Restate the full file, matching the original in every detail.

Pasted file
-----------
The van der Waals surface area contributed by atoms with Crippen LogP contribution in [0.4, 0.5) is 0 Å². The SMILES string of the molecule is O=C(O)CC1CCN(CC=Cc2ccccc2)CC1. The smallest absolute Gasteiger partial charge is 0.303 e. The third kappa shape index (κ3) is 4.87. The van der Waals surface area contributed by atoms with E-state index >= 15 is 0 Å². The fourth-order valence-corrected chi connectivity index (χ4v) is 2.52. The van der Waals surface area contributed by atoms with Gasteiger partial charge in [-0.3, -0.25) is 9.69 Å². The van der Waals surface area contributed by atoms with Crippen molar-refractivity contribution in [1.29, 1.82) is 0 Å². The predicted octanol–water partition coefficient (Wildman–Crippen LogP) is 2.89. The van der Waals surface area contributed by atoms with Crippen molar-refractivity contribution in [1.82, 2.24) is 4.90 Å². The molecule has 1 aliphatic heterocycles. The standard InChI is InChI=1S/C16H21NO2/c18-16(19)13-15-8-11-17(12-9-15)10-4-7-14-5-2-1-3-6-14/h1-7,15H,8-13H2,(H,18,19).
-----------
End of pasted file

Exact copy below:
The van der Waals surface area contributed by atoms with Crippen LogP contribution in [0.4, 0.5) is 0 Å². The SMILES string of the molecule is O=C(O)CC1CCN(CC=Cc2ccccc2)CC1. The smallest absolute Gasteiger partial charge is 0.303 e. The third kappa shape index (κ3) is 4.87. The van der Waals surface area contributed by atoms with E-state index >= 15 is 0 Å². The fourth-order valence-corrected chi connectivity index (χ4v) is 2.52. The van der Waals surface area contributed by atoms with Gasteiger partial charge in [-0.3, -0.25) is 9.69 Å². The van der Waals surface area contributed by atoms with Crippen molar-refractivity contribution in [1.29, 1.82) is 0 Å². The predicted octanol–water partition coefficient (Wildman–Crippen LogP) is 2.89. The van der Waals surface area contributed by atoms with Crippen molar-refractivity contribution in [1.82, 2.24) is 4.90 Å². The molecule has 1 aliphatic heterocycles. The standard InChI is InChI=1S/C16H21NO2/c18-16(19)13-15-8-11-17(12-9-15)10-4-7-14-5-2-1-3-6-14/h1-7,15H,8-13H2,(H,18,19).